On funding, the EU welcomes the upgraded Central Emergency Response Fund (CERF) which has played an important role in enabling quicker and more effective responses to humanitarian emergencies. We are pleased to see that over 75 countries have contributed to the Fund and the EU, for its part, remains committed to the stipulated target of 500 million USD by 2008. Regarding the UN Consolidated Appeals Process, we believe further efforts must be made in order to provide more inclusive and better coordinated needs assessments.
Indicators on emerging crises and needs assessments should be prepared in cooperation with other humanitarian actors and should be reliable, accurate and timely. The EU encourages further improved priority setting, including in the Consolidated Appeals Process. UN humanitarian agencies should also develop common mechanisms for compiling and reporting more robust data on humanitarian need, assistance and on the performance of humanitarian organizations in meeting demonstrated needs through the use of standards and indicators. Without accurate data and properly assessed needs, humanitarian actors will be at risk of not being able to provide the most suitable and best equipped response to crises.
In recent years, natural disasters have caused more victims and devastation than man made crises. Just as an example, this year has seen 13 flash appeals for natural disasters, which is three more than the last annual record. According to some statistics, the number of people threatened by natural disasters has increased by three times over the last 30 years and the number of people affected by natural disasters doubled every 10 years. In this respect, we take note of the recent launch in Geneva of the Global Humanitarian Forum and the intention, in the initial phase of its work, to focus efforts on the humanitarian impact of climate change.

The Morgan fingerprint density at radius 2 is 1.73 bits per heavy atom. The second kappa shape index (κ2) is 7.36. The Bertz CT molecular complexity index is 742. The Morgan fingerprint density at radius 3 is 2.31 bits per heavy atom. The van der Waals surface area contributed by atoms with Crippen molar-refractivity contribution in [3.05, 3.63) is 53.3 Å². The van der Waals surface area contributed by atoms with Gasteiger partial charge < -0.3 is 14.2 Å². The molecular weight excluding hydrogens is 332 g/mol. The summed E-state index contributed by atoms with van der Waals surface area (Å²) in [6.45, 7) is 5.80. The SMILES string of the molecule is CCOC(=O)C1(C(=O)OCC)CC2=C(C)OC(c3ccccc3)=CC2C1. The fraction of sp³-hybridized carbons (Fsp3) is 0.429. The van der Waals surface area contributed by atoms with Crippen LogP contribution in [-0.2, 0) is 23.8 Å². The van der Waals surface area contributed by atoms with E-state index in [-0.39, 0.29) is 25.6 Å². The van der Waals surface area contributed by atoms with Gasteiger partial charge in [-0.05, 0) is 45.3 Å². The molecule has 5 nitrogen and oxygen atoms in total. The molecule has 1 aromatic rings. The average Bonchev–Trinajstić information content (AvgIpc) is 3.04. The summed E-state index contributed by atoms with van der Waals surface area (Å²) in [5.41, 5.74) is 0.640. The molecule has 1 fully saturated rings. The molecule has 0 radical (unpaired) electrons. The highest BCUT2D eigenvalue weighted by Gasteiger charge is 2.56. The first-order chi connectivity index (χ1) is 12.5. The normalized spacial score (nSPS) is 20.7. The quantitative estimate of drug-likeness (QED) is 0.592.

Events this year, especially in Africa, have once again brought to our attention the potential devastating effects of natural disasters and highlighted the importance of an urgent and coherent response by the humanitarian community as a whole.